A recent State Department legal analysis highlights the unique roles that the United States plays in interpreting and enforcing maritime law in the South China Sea. This legal diplomacy also illustrates methodological challenges of customary international law.
Matthew Waxman is a law professor at Columbia Law School, where he co-chairs the Program on Law and National Security. He is also co-chair of the Cybersecurity Center at Columbia University’s Data Science Institute, as well as Adjunct Senior Fellow for Law and Foreign Policy at the Council on Foreign Relations. He previously served in senior policy positions at the State Department, Defense Department, and National Security Council. After graduating from Yale Law School, he clerked for Judge Joel M. Flaum of the U.S. Court of Appeals and Supreme Court Justice David H. Souter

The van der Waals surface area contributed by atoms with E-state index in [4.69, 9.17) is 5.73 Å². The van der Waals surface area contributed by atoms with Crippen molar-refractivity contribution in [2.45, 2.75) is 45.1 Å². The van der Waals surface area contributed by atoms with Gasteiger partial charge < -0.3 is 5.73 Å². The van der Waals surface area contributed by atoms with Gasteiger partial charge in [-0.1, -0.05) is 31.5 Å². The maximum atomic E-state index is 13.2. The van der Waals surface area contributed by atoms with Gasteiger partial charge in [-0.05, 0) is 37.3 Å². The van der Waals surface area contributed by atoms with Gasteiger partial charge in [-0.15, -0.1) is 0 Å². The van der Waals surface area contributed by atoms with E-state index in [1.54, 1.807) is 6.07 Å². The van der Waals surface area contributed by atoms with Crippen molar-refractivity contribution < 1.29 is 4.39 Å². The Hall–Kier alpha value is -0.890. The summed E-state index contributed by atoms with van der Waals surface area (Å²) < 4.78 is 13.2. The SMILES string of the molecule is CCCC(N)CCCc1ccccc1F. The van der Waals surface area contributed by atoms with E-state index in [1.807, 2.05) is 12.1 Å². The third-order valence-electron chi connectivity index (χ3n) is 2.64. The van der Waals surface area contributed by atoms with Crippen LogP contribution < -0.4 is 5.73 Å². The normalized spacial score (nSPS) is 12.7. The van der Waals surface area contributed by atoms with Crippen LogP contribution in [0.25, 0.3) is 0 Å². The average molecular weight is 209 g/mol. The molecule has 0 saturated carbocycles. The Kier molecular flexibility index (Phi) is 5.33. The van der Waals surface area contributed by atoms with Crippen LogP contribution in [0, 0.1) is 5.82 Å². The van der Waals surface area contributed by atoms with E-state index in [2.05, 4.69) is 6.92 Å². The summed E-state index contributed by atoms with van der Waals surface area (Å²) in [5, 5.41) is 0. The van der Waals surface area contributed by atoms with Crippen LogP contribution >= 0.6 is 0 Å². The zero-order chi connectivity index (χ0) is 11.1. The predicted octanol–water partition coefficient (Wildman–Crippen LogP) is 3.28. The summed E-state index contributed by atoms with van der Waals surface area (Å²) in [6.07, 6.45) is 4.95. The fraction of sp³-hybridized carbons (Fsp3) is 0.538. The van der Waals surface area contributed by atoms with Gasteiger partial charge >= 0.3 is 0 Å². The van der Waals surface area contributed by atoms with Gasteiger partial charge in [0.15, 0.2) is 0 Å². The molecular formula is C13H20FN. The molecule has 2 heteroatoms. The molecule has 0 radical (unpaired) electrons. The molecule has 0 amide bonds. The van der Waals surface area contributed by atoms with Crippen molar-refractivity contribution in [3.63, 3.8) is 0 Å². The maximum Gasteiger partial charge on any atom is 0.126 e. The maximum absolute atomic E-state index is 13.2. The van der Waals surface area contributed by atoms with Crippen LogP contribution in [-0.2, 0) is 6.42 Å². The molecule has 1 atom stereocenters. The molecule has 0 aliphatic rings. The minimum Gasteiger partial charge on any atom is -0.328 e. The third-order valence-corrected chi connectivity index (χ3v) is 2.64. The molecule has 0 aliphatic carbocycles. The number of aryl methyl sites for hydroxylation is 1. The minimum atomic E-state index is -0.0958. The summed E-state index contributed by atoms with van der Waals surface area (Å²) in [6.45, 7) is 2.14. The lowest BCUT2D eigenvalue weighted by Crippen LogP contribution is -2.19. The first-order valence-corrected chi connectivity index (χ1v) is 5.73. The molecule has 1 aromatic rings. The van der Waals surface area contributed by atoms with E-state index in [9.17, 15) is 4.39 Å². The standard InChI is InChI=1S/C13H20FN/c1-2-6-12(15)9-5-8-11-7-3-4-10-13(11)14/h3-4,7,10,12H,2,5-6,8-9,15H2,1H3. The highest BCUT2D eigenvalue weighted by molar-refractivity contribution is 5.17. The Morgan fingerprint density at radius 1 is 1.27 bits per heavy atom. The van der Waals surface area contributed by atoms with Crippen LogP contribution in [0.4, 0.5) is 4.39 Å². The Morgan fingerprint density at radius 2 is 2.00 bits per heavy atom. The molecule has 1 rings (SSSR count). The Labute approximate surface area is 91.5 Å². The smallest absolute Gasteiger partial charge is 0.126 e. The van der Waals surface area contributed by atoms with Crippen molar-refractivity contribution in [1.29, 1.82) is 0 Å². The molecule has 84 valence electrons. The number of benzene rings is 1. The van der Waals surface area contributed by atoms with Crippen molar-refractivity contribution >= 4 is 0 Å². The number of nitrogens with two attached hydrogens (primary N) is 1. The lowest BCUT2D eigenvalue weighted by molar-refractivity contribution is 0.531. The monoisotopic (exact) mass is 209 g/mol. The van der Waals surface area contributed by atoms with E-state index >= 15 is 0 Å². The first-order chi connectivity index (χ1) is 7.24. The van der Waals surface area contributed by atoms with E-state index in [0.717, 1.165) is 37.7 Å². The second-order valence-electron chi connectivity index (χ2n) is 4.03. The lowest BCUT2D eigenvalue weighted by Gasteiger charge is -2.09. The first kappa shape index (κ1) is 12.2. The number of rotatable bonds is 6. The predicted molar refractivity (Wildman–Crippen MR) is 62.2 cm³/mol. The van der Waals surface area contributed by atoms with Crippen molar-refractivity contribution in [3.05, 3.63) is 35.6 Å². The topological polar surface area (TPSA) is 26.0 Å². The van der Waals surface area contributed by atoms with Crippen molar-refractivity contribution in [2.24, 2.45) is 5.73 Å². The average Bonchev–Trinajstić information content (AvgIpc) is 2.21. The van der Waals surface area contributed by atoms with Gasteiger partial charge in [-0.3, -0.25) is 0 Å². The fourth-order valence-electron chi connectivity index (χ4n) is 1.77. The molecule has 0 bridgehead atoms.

Subscribe to this Lawfare contributor via RSS.
On this day in 1918, the Supreme Court unanimously upheld the constitutionality of a national draft. That ruling illustrates how military powers in the Constitution have continuously adapted throughout American history to changes in warfare.
We recently contributed to an essay in the 2020 "Strategic Survey" that discusses key international legal gaps in areas relating to international security and suggests how states can work to address them.
The United States has one of the world’s strongest and most sophisticated capabilities to launch cyberattacks against adversaries. How does the US Constitution allocate power to use that capability? And what does that allocation tell us about appropriate executive-legislative branch arrangements for setting and implementing cyber strategy?
President Trump’s recent refusals to commit to a peaceful transfer of power have called to mind historical contrasts.
Professor Stephen Griffin (of Tulane) and I have posted to SSRN what we’re calling our free “model casebook chapter” on constitutional war powers.